|1.||Canon SX510||104 mm||70 mm||80 mm||349 g||250||n||Aug 2013||249||ebay.com|
|2.||Olympus E-M10 II||120 mm||83 mm||47 mm||390 g||320||n||Aug 2015||649||ebay.com|
|3.||Canon SX430||104 mm||69 mm||85 mm||323 g||195||n||Jan 2017||299||amazon.com|
|4.||Canon SX420||104 mm||69 mm||85 mm||325 g||195||n||Jan 2016||299||ebay.com|
|5.||Canon SX410||104 mm||69 mm||85 mm||325 g||185||n||Feb 2015||279||ebay.com|
|6.||Canon SX520||120 mm||82 mm||92 mm||441 g||210||n||Jul 2014||399||ebay.com|
|7.||Canon SX700||113 mm||66 mm||35 mm||269 g||250||n||Feb 2014||349||ebay.com|
|8.||Canon SX600||104 mm||61 mm||26 mm||188 g||290||n||Jan 2014||249||ebay.com|
|9.||Canon SX400||104 mm||69 mm||80 mm||313 g||190||n||Jul 2014||249||ebay.com|
|10.||Canon SX60||128 mm||93 mm||114 mm||650 g||340||n||Sep 2014||549||ebay.com|
|11.||Canon SX500||104 mm||70 mm||80 mm||341 g||195||n||Aug 2012||329||ebay.com|
|12.||Olympus E-M10 III||122 mm||84 mm||50 mm||410 g||330||n||Aug 2017||649||ebay.com|
|13.||Olympus E-PL8||115 mm||67 mm||38 mm||357 g||350||n||Sep 2016||549||ebay.com|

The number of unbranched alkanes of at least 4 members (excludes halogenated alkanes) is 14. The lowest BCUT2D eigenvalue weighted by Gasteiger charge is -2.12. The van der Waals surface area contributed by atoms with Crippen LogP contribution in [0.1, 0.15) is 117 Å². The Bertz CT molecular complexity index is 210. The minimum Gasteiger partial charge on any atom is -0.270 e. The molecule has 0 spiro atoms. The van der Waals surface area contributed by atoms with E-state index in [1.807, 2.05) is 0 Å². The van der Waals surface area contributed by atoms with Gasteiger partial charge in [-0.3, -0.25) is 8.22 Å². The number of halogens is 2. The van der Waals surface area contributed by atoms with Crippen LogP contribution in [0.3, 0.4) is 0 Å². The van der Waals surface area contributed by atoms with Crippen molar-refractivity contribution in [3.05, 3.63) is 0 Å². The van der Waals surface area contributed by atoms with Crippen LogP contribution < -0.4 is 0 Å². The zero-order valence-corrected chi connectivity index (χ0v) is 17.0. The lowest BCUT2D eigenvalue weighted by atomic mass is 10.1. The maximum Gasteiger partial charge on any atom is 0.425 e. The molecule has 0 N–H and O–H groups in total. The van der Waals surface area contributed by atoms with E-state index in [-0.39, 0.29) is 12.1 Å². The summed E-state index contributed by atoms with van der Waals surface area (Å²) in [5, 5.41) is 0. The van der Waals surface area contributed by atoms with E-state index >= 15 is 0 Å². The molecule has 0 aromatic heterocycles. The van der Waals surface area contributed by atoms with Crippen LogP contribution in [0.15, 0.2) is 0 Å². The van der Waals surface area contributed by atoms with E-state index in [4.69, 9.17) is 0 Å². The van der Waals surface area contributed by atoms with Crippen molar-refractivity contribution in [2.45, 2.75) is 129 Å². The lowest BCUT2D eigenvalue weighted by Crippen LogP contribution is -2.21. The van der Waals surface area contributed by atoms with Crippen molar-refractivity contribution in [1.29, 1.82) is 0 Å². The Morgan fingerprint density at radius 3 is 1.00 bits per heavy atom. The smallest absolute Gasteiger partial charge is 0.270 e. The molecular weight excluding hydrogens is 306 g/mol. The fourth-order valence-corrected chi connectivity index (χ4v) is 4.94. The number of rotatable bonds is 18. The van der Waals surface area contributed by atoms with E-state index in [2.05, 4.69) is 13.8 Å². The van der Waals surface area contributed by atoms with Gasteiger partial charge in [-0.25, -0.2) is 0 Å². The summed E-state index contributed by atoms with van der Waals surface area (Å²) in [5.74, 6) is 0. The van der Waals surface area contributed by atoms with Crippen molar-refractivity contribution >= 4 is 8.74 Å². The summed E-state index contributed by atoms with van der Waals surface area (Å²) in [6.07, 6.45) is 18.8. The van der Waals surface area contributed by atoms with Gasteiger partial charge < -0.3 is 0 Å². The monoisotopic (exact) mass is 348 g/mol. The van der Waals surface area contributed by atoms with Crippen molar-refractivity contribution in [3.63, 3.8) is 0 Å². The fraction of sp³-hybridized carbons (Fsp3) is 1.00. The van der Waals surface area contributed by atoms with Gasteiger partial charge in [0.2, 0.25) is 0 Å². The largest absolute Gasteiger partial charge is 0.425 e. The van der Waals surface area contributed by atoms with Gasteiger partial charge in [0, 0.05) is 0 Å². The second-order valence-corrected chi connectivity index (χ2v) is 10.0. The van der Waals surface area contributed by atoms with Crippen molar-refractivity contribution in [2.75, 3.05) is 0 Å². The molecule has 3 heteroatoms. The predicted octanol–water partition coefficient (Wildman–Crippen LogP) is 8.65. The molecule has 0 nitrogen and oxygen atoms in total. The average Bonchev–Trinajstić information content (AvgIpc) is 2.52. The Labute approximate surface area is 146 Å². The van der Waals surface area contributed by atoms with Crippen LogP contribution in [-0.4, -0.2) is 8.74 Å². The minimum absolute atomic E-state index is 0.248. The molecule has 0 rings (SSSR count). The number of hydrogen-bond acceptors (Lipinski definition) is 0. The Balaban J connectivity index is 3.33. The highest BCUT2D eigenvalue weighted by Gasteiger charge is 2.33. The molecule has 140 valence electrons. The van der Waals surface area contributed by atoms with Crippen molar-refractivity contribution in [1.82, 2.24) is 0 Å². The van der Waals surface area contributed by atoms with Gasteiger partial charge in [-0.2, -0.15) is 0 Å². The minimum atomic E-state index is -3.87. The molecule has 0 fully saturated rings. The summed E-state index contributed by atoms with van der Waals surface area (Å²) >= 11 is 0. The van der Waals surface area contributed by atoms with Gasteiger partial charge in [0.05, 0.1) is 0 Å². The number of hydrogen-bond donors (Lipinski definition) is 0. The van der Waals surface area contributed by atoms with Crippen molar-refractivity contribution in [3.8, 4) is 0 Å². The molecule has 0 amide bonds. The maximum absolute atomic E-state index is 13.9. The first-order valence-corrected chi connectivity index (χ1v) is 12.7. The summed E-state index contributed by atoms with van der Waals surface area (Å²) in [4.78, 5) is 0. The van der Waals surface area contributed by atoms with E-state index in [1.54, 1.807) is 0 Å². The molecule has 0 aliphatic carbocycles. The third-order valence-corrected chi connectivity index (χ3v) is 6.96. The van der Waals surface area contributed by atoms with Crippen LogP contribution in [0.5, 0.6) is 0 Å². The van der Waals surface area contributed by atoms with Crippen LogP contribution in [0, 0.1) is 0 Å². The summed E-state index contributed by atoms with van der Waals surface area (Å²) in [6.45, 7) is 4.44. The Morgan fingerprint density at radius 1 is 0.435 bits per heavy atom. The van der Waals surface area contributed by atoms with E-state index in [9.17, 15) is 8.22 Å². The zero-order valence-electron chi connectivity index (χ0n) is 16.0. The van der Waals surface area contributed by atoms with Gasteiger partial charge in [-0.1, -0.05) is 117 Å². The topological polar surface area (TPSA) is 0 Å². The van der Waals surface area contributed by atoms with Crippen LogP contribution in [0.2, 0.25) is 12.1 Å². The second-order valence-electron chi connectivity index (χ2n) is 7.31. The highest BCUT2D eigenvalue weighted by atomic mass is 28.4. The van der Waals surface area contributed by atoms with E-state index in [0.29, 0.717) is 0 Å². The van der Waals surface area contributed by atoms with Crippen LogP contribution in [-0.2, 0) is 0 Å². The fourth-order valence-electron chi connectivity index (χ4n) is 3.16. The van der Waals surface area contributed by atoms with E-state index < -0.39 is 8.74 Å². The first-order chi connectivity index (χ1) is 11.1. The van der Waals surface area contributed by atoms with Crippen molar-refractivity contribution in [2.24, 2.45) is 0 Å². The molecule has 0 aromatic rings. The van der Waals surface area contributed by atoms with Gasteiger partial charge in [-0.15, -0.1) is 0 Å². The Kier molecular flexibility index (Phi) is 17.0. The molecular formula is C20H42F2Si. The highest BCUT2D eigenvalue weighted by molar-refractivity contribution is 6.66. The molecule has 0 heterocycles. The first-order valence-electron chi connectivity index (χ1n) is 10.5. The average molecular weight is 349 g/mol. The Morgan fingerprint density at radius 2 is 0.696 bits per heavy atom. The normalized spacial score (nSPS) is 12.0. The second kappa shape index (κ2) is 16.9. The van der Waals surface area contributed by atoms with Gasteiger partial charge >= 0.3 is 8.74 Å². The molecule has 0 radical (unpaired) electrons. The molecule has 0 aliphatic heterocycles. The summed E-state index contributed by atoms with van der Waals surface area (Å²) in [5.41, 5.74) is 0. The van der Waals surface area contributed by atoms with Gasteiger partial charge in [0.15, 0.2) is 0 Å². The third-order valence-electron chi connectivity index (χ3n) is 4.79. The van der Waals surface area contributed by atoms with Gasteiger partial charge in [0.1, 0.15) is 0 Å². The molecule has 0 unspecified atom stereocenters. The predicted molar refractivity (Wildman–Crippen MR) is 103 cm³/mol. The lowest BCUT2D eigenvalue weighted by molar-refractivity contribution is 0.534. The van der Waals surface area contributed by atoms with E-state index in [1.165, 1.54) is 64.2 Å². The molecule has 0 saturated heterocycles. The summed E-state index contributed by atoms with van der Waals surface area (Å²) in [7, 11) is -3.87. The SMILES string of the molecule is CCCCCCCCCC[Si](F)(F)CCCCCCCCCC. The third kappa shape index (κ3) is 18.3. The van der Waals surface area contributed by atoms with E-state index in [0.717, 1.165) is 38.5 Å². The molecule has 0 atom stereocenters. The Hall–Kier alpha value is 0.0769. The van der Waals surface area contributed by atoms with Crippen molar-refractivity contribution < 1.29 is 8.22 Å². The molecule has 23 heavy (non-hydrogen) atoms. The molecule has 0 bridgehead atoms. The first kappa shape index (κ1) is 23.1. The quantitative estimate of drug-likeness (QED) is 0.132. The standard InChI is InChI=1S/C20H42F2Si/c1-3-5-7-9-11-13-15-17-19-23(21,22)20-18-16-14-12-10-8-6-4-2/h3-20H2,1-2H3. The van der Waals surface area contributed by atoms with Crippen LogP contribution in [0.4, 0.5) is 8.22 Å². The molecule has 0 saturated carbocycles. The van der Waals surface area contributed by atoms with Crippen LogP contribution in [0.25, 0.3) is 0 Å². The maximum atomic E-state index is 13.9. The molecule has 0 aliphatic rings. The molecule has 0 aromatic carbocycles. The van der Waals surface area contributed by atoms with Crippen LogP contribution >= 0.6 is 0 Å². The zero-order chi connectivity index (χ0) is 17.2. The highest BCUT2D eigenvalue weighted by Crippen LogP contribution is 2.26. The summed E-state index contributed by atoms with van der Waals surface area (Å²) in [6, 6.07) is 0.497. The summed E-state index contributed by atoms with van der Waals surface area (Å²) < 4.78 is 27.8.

|14.||Olympus E-M10||119 mm||82 mm||46 mm||396 g||320||n||Jan 2014||699||ebay.com|
|15.||Olympus E-P5||122 mm||69 mm||37 mm||420 g||330||n||May 2013||999||ebay.com|
|16.||Olympus E-PL5||111 mm||64 mm||38 mm||325 g||360||n||Sep 2012||599||ebay.com|
|17.||Sony H200||123 mm||83 mm||87 mm||530 g||240||n||Jan 2013||249||ebay.com|
|Note: Measurements and pricing do not include easily detachable parts, such as add-on or interchangeable lenses or optional viewfinders.|
Any camera decision will obviously take relative prices into account. The listed launch prices provide an indication of the market segment that the manufacturer of the cameras have been targeting. The SX510 was launched at a lower price than the E-M10 II, despite having a lens built in. Usually, retail prices stay at first close to the launch price, but after several months, discounts become available. Later in the product cycle and, in particular, when the replacement model is about to appear, further discounting and stock clearance sales often push the camera price considerably down. Then, after the new model is out, very good deals can frequently be found on the pre-owned market.